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Michigan car wash caught violating executive order by staying open during COVID-19 crisis

Car wash not deemed essential business during coronavirus (COVID-19) pandemic

A generic car wash sign.
A generic car wash sign. (Getty Images)

PORTAGE, Mich. – A Michigan car wash was caught violating the state’s executive order by staying open even though it’s not considered an essential business during the coronavirus (COVID-19) crisis.

Michigan Attorney General Dana Nessel’s office and Kalamazoo County Prosecutor Jeffrey Getting sent a cease and desist letter to Crystal Car Wash in Portage.

UPDATE -- April 3, 2020: Michigan coronavirus cases up to 12,744; Death toll now at 479

The business failed to comply with Michigan Gov. Gretchen Whitmer’s “Stay Home, Stay Safe” executive order that limits nonessential businesses from operating during the coronavirus pandemic.

Crystal Car Wash should not be maintaining on-site operations, but reports indicated it was still open, according to authorities.

Nonessential businesses should not require workers to leave their homes, government officials said.

“It is clear that Prosecutor Getting feels the same way I do when it comes to protecting the public health and welfare of this state’s residents, and I thank him for his cooperation on this matter,” Nessel said. “Businesses across Michigan must carefully consider the legal and financial consequences they will face if they are not complying with the Stay Home, Stay Safe executive order, as well as their individual moral responsibilities to protect the health and safety of their customers and employees. We all have a role to play in this public emergency, and we will get through this by working together.”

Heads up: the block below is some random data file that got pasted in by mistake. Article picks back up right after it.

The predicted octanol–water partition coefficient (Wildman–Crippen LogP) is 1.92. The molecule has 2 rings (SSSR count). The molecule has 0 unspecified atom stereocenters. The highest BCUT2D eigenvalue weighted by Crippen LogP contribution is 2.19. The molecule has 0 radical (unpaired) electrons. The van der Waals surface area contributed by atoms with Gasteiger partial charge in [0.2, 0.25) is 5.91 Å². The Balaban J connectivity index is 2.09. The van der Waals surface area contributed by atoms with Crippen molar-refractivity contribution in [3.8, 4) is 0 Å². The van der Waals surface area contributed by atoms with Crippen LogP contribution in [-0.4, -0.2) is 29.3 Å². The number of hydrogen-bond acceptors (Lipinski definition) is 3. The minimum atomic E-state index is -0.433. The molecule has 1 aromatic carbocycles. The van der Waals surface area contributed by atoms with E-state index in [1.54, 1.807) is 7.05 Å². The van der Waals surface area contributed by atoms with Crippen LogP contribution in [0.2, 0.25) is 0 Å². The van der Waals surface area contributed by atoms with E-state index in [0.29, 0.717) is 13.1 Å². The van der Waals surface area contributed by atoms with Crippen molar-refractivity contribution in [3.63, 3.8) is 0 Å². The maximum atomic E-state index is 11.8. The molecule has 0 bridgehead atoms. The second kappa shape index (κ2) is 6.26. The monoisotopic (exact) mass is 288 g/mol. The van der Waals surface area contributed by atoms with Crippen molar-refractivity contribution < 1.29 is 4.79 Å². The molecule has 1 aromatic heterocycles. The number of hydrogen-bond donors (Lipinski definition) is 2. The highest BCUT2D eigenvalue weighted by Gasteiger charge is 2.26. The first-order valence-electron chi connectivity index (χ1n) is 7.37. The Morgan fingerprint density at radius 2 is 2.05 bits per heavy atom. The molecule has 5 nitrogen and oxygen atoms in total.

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Violations can result in a $1,000 fine and/or 90 days in jail for each offense, as well as licensing penalties for businesses and other entities, officials said.

Violations should be reported to law enforcement agencies overseeing the jurisdiction in which the alleged offense occurs, according to authorities.

“During this unprecedented medical crisis, we are all being asked to make sacrifices for the common good,” Getting said. “We each have to do our part to limit the number of people who are being exposed to this deadly virus. Those people who choose to willfully ignore Gov. Whitmer’s executive orders are putting everyone in greater jeopardy. That can’t be allowed to continue. The threat of criminal prosecution is a serious step to take. It is not one that is done lightly. But it is a step that both the office of the attorney general and the Kalamazoo County Office of the Prosecuting Attorney are prepared to take if necessary.”

Resources

The Attorney General’s Office recently added a new section to its website, Know Your Employment Rights, to provide Michigan residents with more information on the legal rights of employees and employers under the executive order.

Additional information for employers can be found on the Guidance for Business page on the state’s website devoted to COVID-19.

A summary of the activities people can and can’t do under the Stay Home, Stay Safe executive order can be found here.

The state’s COVID-19 website also has information on the governor’s other executive orders, directives and FAQs.


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